Nutrition as a science is extraordinarily broad and the relationship between our diets and our health is complex. Whilst there is new research in this area being published every day all research has limitations. It’s a much harder and time consuming task than you may think for scientists to come up with clear, clinically proven answers to the question, what should I be eating for optimal health?
To illustrate some difficulties with researching diets I’m going to discuss research in terms of the Paleolithic diet (I’m not arguing for or against the Paleo diet, I’m trying to illustrate some of the challenges of researching how diets affect our health in general).
I performed a quick search of my university database for existing academic literature on the Paleo diet. I refined the search to articles published in a scholarly or peer reviewed journal (to eliminate conference proceedings, ebooks, book reviews and so on). That pulled up just over 2,100 articles. I further refined that to actual research articles, there were only 103. Results will vary depending on which databases you are searching. However my point I’m trying to make here is whilst there are thousands of blogs, books, magazine and newspaper articles on the subject the academic peer reviewed research is still relatively scant.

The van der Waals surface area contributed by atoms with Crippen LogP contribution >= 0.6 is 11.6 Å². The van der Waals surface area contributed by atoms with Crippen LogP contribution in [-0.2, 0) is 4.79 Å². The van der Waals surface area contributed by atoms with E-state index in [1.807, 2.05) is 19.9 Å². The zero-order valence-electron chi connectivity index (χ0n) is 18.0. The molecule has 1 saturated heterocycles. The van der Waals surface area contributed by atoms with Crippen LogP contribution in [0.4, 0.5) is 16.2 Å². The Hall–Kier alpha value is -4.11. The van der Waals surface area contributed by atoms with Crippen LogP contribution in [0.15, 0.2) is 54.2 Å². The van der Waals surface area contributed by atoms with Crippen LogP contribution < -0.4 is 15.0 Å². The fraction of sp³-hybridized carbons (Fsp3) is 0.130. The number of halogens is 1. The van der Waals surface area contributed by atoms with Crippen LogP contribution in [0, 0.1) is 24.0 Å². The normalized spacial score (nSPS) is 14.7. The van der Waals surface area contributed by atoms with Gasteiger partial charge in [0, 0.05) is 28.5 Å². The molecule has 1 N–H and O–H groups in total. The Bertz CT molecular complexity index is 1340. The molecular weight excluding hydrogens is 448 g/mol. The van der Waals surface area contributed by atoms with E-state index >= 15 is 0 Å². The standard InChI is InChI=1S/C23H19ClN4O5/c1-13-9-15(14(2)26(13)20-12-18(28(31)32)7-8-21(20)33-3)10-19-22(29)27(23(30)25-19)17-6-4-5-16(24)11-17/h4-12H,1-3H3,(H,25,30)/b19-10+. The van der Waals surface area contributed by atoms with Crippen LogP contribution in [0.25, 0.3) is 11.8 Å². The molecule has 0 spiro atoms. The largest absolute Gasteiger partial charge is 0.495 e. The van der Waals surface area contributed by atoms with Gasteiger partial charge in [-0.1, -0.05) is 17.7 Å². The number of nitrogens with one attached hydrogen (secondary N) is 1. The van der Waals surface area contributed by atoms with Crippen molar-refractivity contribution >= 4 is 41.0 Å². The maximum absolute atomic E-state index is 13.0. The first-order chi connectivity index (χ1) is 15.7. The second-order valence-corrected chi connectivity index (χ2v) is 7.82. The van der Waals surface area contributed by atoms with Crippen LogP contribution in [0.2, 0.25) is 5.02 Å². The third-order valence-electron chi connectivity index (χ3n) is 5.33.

Let’s take a closer look at the first article from my refined search. It was a 2010 study by researchers at the University of Lund, titled, “A Paleolithic diet is more satiating per calorie than a Mediterranean-like diet in individuals with ischemic heart disease.” The research studied 29 male IHD patients who had either impaired glucose tolerance or diabetes type 2 with a waist circumference greater than 94cm. They were randomized to eat either the Paleo or Mediteranean diet and the patients kept a weighed food record and subjective rating of satiety. The results showed that the Paleolithic group were as satiated as the Mediterranean group but consumed less energy. The Paleo group (but not the Mediterranean) also showed relative changes in leptin, weight and waist circumference. The researchers concluded that the Paleolithic diet is more satiating per calorie than a Mediterranean-like diet.
The research method used a randomized controlled trial (or RCT), the “golden standard” of nutritional research, but even RCTs have limitations. Here, the sample size is small (29 patients), they were all men and with a pre existing condition. It’s quite likely that these results can be replicated in other groups of people, but they weren’t testing premenopausal women or African Americans or children, for example. The article also doesn’t state what other factors were controlled, such as exercise, stress or sleep. These are all important things because something we do know in this area is that genetics, environment and age all play a part in how our bodies interact with food.